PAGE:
Rabbi Susan Talve
Thirty years ago, a group of Jews founded Central Reform Congregation (CRC) and, as a direct response to white flight to the suburbs, we chose to locate it within the city limits of St. Louis.
As CRC’s rabbi, I participated in vigils against racism-induced violence, as well as Dr. Martin Luther King, Jr. Day celebrations. Our congregation also developed a relationship with Cote Brilliante, a local black church. Together, our two institutions began mentoring 87 first-grade students, following them until they graduated from high school and inspiring the city-wide Mentor St. Louis...Read More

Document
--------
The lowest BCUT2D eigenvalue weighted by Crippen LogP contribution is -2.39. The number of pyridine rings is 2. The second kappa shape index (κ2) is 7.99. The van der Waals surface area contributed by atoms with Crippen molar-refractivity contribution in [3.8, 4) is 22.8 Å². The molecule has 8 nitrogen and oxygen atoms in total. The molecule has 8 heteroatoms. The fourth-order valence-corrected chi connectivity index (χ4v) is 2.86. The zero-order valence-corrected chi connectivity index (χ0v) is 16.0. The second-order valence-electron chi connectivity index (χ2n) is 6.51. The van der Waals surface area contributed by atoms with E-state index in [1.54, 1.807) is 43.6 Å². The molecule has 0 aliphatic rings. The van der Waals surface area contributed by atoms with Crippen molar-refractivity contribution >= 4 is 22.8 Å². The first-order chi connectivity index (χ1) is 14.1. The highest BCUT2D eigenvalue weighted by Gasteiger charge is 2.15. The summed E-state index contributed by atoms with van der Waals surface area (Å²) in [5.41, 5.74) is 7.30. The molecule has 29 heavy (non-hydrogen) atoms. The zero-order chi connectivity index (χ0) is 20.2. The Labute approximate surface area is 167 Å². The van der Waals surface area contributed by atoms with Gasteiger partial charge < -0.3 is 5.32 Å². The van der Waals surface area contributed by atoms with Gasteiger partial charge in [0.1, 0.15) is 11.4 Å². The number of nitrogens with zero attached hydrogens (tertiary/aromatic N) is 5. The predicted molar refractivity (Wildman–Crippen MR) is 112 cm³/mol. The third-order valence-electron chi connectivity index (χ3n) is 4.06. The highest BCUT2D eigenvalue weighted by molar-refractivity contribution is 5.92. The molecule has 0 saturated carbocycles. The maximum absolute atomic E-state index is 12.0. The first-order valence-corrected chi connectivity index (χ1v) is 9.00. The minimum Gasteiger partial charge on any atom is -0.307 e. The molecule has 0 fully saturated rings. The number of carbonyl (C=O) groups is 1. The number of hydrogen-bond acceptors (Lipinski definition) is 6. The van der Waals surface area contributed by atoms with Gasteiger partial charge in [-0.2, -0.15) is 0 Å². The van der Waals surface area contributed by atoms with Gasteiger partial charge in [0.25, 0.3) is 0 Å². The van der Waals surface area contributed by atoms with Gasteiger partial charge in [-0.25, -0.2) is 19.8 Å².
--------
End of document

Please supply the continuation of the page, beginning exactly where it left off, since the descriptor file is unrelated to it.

Standing on the steps of the Old Court House in St. Louis the night before Michael Brown’s funeral, we stopped marching and chanting, and instead prayed quietly for his family and the families of so many black men who have been shot by police.
In that very place where Dred Scott sued for his freedom and was denied his citizenship in 1857, we remembered that the next morning, Michael would not be a cause, but the son of a family who would have to bury their child.
We stood in silence, feeling the legacy of slavery and wondering if the exposure of the disparities of Ferguson...Read More
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